Electronic Thesis and Dissertation Repository


Doctor of Philosophy




Dr. Wayne J. Martino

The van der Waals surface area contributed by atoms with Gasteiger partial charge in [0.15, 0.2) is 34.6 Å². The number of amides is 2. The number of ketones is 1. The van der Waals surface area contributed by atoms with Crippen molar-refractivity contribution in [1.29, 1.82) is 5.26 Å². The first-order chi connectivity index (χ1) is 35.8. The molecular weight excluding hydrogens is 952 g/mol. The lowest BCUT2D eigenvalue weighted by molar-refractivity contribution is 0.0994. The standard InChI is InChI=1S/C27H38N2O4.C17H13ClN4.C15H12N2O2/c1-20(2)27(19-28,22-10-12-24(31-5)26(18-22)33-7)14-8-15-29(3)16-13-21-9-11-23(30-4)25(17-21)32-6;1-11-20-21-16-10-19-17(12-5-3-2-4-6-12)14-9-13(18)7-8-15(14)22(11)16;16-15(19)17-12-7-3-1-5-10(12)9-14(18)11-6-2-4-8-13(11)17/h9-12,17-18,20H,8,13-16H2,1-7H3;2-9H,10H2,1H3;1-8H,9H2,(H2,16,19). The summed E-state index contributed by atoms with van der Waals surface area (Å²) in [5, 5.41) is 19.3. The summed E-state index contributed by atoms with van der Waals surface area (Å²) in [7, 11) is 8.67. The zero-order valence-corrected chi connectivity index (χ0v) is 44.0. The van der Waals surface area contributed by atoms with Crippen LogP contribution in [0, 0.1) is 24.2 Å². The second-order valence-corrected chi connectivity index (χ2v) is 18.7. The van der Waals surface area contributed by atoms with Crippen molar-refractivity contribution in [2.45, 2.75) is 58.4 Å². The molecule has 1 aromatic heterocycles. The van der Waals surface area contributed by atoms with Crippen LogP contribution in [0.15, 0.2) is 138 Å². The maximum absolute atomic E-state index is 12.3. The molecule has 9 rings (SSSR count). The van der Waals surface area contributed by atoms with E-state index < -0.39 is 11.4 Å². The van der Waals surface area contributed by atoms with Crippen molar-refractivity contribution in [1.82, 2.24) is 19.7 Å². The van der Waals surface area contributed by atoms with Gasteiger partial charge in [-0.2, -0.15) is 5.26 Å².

This dissertation investigates how secondary school students understand their own gendered subjectivity and the discursive and material processes that contribute to it through visual artifacts (photovoice projects) the students created of school washroom spaces. Drawing primarily on Foucault’s analytics of disciplinary space and the heterotopia (Foucault & Miskowiec, 1986), I view the washroom space as producing and perpetuating gendered power relations that invert, suspect, or neutralize those existing in exterior spaces. Deploying both a Foucauldian and Butlerian analytics, these visual student responses are framed as confessional, queering or (de)subjugating (Stryker, 2006) and cartographic products, and hence, understood in terms of the insights they provide into the complex practices of self-constitution and gender subjectivities. Furthermore, through Britzman’s (1998) queer reading practice and critical readings of voice, the analysis of these queer and cartographic products hopes to offer further insight into how these washroom spaces as sex-segregated and unsupervised are lived and understood by students as highly regulated and inciting self-policing strategies upon all gendered bodies. Through Foucault’s other frameworks of power/knowledge and technologies of self and power, combined with Butler’s work on gender performativity, the abject and gender as bodily matters, I am concerned with how gendered subjects not only are produced in schools, but also how they are capable of resistances to gendered norms through practices of the self, in the interest of pursuing democratic gendered relations that have implications for burgeoning transgender accommodation policies and more nuanced anti-gender violence policies in school boards and Ministries of Education.